Cellist Joshua Roman

Review: Great Performances Festival: Brahms and Dvorak Concerts 2 & 3  | Fort Worth Symphony Orchestra | Bass Performance Hall

Musical Bridges

In the second and third concerts of the Great Performances Festival, the Fort Worth Symphony explores the relationship of Brahms and Dvořák more in depth.

published Tuesday, August 26, 2014

Photo: Jeremy Sawatzky
Cellist Joshua Roman

Fort Worth — The Great Performances series presented by the Fort Worth Symphony is always the kick-off for the season in the Metroplex and usually launches with some fireworks. This year, Musical Director Miguel Harth-Bedoya chose to play the music of Brahms and Dvořák—hardly unexplored territory. The first concert, reviewed here, didn’t explore the connection as well as the last two.

Brahms referred Dvořák to his publisher and, after the success of Brahms’ Hungarian Dances, asked Dvořák for some from his country. The Slavonic Dances were the result. These were not original music, but interpretations of authentic folk melodies. In addition, Brahms so admired Dvořák’s Cello Concerto that, near the end of his life, he mused about not writing one himself.

Still, it was three concerts of well-known works all written a long, long, long time ago. Why not some of Hindemith’s German folk music or Janáček’s exploration of the ground Dvořák covered? Instead of playing some more adventurous music, the fireworks in all three concerts came from the two brilliant young soloists and an orchestra eager to get back to work.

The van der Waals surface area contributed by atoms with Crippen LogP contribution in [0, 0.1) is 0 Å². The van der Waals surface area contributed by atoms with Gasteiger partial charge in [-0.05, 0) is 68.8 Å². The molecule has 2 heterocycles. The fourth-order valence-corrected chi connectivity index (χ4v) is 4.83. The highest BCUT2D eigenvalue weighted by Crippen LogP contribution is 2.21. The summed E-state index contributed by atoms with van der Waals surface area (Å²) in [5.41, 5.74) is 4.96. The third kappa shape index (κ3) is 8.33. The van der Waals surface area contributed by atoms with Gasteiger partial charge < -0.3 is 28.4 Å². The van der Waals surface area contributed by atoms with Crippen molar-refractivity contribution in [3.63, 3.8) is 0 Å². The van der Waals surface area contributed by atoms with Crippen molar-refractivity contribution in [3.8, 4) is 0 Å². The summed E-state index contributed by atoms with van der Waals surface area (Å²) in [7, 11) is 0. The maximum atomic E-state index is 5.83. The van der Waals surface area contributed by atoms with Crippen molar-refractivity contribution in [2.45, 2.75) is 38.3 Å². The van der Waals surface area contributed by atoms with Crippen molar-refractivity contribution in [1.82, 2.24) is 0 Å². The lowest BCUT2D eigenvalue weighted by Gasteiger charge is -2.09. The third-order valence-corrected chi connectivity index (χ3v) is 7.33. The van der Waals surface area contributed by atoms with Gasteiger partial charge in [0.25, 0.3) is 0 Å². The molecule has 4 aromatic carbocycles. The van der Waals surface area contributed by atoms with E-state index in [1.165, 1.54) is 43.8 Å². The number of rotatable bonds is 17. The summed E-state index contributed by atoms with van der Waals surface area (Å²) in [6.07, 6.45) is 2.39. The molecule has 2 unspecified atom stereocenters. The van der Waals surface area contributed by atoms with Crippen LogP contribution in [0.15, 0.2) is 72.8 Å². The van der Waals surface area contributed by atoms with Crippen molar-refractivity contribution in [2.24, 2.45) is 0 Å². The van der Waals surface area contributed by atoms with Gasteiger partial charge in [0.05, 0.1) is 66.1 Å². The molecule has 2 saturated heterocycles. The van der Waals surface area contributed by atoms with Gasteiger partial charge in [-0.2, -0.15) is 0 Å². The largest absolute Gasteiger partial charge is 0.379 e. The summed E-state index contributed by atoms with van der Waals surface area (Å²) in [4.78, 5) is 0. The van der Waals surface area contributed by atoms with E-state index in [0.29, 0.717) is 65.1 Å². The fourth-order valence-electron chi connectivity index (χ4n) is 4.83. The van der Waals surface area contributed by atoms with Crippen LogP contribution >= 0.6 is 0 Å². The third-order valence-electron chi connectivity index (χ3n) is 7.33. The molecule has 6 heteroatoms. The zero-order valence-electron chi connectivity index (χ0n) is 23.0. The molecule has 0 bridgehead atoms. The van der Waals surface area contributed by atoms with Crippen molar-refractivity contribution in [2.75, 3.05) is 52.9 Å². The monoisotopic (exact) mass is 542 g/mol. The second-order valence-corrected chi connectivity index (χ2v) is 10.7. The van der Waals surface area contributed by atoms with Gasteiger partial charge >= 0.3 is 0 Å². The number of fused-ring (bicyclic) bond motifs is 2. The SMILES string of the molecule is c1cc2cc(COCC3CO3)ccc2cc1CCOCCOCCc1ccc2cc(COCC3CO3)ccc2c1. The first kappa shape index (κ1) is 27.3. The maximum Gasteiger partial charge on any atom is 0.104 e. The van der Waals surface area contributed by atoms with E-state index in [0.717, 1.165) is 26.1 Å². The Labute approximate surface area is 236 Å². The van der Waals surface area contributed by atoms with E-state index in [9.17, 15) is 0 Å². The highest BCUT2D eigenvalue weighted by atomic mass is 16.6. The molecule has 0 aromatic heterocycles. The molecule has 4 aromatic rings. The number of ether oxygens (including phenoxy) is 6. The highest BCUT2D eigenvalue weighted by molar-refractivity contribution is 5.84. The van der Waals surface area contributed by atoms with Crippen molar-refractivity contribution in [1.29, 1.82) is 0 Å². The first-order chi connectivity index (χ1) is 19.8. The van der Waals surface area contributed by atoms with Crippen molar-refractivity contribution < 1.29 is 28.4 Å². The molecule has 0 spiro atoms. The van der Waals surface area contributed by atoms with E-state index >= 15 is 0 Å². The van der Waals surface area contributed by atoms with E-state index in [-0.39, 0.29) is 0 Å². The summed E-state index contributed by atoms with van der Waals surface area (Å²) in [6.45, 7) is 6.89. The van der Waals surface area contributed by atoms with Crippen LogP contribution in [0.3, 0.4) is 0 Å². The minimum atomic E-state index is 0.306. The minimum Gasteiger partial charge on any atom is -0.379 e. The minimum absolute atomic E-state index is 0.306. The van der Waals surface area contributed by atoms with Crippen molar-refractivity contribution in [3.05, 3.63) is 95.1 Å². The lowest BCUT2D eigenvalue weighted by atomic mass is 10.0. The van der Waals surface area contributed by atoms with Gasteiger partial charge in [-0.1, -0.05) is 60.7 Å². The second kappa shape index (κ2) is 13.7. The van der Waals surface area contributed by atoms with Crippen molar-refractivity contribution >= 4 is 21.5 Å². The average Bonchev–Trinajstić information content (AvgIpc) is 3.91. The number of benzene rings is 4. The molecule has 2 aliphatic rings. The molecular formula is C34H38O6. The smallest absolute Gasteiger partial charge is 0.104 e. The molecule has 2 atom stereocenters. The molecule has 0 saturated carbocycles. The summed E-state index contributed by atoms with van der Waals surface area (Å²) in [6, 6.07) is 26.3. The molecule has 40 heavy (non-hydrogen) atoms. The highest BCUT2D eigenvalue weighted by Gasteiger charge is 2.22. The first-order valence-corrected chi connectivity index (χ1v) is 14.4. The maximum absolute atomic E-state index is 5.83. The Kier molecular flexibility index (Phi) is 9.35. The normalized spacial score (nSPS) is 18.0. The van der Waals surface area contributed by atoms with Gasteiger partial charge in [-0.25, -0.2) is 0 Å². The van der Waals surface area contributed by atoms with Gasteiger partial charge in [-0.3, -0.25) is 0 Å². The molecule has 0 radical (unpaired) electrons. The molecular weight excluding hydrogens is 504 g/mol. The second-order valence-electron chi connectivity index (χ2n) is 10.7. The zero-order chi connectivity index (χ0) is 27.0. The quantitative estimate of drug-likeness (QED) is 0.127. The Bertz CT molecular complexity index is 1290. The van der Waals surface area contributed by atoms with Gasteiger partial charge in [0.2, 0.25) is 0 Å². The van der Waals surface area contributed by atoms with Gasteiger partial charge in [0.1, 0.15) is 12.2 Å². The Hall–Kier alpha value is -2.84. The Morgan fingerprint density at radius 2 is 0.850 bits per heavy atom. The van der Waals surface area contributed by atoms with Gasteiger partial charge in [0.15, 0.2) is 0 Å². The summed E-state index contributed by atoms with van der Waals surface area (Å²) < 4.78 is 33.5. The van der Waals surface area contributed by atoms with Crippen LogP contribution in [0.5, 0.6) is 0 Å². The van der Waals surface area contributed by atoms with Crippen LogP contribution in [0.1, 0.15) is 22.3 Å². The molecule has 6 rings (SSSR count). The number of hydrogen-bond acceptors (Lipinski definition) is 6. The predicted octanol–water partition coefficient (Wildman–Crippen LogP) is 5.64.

On Saturday evening, we were introduced to cellist Joshua Roman, an energetic young musician with so many diverse projects going all at once that a perusal of his biography makes you want to take a nap. When he was only 22, he spent 2006 through 2008 as principal cellist of the Seattle Symphony. But sitting still is obviously not his thing. Since then, his life has been a whirlwind. He established the Seattle Town Hall Music Series, designed to be an outreach to new audiences. He also composed some outstanding pieces, has his own YouTube channel, does outreach in places like Uganda with his violinist siblings and finds time to play concerts around the word like this one.

He brought all of that explosive energy to Dvořák’s Cello Concerto. With a strangely blasé Harth-Bedoya on the podium, we were grateful that Dvořák didn’t write a long introduction. Once Roman tore into the first entrance, we were mesmerized. With flawless technique and intonation to match his youthful exuberance, assisted by the huge sound his cello produced, this was a performance that will stick in memory. It was a rip-snortin’ reading but also a performance full of thoughtful nuance without any fussiness or ecstatic gazes heavenward.

Photo: Schmidt Artists
August Hadelich